‘EVERY TOWN IS AWASH WITH COCAINE’ Councillors want Gardai given extra resources to tackle Mayo's cocaine problem.
JPC meeting hears shocking extent of Mayo’s cocaine problem
People are refusing to listen to the dangers of using cocaine. That’s according to Detective Superintendent Joe McKenna, the head of the Serious Crime Unit in Mayo.
DS McKenna was speaking at last Friday’s Mayo Joint Policing Committee meeting, where politicians and community representatives spoke of the extent of cocaine abuse in the county.
To illustrate the extent of the problem, DS McKenna pointed out that both law makers and law enforcers, some politicians and some members of An Garda Siochána, are taking the drug.
“It is a huge problem, not just for policing but for society. People know what they are doing when they take it, but they still take it. I’ve given talks in every school in Mayo and, if you will excuse me, I ask them how can anyone put something in their mouth that might have been in someone’s backside? There seems to be an invincibility there from people who take it.
“There are well-educated people taking cocaine. There are gardaí taking it, councillors, teachers all taking it,” he said.
His point was echoed by Fianna Fáil Deputy Leader Dara Calleary.
“I have never seen a drug so socially acceptable as cocaine. Mayo is equally as part of the problem as anywhere else in Ireland,” he said.
Tackling the use of cocaine in Mayo ought to be the JPC’s top priority, said Cllr Damien Ryan.
“There is no doubt every town and village in Mayo is awash with cocaine. When teachers in secondary schools are telling you about drop-off points and what else the kids in the schools are telling you, then you know you’ve a big problem. This is what is happening in my town. Gardaí know it is an issue, but have they the resources? “This is an epidemic we’ve to get ahead of. Garda management need support and resources,” said the Ballinrobe-based councillor.
Westport-based Cllr Christy Hyland referred to drug dealers as ‘scum of the earth,’ while several councillors referred to alleged drug dealers driving new cars with no apparent source of income.
“There are people with no visible means of income driving around in 191s and they’ll soon be driving around in 201s. They have no visible means of income, and they are in strange places at strange times meeting strange people. Gardaí need a lot more resources. We need the Criminal Assets Bureau down here. Drugs are destroying a whole generation,” said Castlebar-based Cllr Michael Kilcoyne.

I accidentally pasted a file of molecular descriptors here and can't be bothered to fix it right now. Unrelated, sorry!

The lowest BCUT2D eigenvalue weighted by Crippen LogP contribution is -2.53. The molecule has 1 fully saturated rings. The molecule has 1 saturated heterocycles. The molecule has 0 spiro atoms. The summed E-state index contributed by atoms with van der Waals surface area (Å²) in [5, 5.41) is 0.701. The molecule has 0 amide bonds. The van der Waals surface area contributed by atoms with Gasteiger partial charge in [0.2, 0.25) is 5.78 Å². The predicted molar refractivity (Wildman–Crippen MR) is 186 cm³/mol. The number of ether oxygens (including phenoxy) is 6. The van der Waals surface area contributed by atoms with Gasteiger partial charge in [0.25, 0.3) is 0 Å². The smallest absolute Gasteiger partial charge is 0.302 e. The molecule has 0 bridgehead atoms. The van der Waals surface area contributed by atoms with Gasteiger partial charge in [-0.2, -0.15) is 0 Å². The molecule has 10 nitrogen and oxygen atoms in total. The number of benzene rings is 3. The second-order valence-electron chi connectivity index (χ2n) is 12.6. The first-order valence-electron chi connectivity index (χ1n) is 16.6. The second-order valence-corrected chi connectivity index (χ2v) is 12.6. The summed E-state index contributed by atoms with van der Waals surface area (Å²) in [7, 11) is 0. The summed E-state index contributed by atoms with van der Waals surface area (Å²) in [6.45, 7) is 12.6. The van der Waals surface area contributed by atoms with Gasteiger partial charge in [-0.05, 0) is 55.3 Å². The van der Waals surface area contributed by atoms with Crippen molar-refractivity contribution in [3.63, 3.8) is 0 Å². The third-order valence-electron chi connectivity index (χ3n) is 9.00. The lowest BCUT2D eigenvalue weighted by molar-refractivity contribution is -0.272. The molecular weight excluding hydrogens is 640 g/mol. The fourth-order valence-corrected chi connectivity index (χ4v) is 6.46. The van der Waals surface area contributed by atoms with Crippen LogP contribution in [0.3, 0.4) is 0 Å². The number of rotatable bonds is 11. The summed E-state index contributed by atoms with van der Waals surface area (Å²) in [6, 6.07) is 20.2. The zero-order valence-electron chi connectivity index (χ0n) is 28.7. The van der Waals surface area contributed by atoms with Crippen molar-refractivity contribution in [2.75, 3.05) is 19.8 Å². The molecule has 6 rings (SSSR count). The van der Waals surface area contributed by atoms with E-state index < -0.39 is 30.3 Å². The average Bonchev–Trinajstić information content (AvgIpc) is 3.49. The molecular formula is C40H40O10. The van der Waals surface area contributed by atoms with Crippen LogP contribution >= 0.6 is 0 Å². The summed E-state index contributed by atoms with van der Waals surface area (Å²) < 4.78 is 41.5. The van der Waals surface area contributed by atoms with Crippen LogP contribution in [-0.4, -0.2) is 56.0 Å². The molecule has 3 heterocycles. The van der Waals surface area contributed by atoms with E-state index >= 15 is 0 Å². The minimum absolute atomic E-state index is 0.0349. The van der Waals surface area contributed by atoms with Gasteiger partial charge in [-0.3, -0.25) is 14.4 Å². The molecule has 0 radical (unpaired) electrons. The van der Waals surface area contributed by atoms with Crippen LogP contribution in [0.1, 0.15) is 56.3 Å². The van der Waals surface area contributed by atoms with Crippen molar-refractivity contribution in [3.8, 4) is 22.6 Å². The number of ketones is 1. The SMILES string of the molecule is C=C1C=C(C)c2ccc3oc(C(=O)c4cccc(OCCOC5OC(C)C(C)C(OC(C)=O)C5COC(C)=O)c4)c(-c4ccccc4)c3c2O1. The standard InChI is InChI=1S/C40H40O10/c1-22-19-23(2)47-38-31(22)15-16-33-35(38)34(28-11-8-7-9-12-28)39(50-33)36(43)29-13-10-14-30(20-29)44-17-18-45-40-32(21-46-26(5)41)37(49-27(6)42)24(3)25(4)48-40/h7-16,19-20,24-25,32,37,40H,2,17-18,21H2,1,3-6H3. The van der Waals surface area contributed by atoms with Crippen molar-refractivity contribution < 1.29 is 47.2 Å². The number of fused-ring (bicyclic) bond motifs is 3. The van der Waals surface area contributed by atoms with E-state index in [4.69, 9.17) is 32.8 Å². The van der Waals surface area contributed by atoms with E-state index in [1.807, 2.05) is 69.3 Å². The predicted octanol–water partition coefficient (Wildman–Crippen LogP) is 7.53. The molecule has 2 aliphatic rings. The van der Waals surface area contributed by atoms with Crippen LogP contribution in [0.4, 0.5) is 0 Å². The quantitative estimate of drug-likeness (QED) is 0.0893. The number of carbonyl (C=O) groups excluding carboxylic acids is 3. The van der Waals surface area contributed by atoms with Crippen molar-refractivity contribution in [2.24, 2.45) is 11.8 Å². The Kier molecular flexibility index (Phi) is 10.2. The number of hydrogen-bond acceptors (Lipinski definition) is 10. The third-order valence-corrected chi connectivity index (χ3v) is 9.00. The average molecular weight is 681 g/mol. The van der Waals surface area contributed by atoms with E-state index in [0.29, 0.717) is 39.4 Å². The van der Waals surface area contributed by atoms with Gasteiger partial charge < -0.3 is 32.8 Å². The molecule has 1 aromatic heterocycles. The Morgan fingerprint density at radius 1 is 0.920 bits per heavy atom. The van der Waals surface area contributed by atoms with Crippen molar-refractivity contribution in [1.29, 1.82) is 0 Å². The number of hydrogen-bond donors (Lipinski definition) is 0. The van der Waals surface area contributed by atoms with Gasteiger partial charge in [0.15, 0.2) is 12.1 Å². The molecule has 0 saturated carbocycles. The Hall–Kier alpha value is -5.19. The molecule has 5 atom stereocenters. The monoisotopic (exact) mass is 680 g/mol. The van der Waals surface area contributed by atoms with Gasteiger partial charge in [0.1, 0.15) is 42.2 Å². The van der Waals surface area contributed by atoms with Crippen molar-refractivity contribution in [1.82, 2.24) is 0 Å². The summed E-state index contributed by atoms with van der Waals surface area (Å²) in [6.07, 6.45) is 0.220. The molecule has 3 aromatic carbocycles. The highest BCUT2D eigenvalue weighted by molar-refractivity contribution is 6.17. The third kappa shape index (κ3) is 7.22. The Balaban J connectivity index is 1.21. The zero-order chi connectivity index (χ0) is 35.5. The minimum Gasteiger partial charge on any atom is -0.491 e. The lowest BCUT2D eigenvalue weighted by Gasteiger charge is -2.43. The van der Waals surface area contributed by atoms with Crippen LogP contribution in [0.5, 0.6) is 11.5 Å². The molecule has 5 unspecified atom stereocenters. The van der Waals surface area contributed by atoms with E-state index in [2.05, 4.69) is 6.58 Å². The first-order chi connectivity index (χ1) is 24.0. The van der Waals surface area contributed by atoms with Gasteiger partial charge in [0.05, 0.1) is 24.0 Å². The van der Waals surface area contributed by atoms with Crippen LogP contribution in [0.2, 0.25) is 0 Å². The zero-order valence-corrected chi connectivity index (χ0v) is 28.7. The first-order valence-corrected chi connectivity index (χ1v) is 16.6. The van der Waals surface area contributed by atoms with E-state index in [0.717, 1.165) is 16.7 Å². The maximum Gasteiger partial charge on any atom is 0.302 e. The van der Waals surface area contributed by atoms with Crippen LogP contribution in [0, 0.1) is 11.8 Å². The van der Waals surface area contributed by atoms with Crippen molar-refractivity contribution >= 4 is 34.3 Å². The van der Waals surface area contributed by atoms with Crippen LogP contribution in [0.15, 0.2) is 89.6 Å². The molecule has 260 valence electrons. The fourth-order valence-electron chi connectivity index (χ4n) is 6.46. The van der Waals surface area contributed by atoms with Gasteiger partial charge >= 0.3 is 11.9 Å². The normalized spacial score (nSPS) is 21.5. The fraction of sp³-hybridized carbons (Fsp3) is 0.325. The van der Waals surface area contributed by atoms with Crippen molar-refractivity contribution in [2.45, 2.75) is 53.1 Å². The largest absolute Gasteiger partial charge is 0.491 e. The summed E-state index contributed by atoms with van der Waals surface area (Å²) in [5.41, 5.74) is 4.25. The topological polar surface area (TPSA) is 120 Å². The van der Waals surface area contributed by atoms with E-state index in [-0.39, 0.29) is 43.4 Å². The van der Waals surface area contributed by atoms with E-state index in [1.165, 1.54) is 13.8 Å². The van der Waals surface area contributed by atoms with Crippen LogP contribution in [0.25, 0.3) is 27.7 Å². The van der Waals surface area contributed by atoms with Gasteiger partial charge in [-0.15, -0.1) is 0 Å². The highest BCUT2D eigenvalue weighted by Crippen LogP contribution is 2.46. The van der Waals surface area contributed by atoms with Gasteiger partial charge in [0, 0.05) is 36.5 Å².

Cllr Tom Connolly (FG) said drug dealers in Claremorris are also acting as illegal money lenders.
“The amount of action in my own town of Claremorris is absolutely despicable. Guys are going around money lending with no work and driving 191 cars. It is becoming an epidemic. I know of one guy who got €40 from a lender and he demanded €70 back, €30 interest,” he said.
Senator Michelle Mulherin said a change in society’s mindset towards the drug was needed.
Citing a recent interview with Drogheda- based Chief Superintendent Christy Mangan, Cllr Christy Hyland said ‘we will lose an entire generation of young people if we don’t tackle the abuse of cocaine’.
“It is called a recreational drug. There is nothing recreational about cocaine. We need to talk about this much more. There’s nothing acceptable about cocaine,” he said.
The discussion came after DS McKenna gave an update on crime statistics which showed that drugs offences in Mayo were down in 2019 against the corresponding period last year.
The number of people charged with possession of drugs was down 44 percent, from 123 people in 2018 to 69 this year. The number of people charged with the sale and supply of drugs was down 50 percent, from 38 to 19.
However, DS McKenna added those figures were ‘increasing week by week’ this year and he expects them to being close enough to the 2018 figures by the end of the year.
Cllr Christy Hyland (Ind), a retired garda, said the reduction in arrests for drugs offences did not tell the full story.
“There’s no point saying it is less of a problem than it was. If proper resources were put into drugs, we would be looking at a significant increase in arrests this year. If you don’t have the staff, how can you make the arrests?” he argued. He criticised the removal of a garda drugs unit from Westport.
“That unit was a huge success but for reasons better known to others, it was stood down,” he said.
Cllr Hyland added that five gardaí (one detective sergeant and four gardaí) in Mayo dealing with drugs was ‘not enough’.
Responding, Ballina-based Superintendent Joe Doherty said authorities in the county ‘plan to put a bigger focus on drug detections’.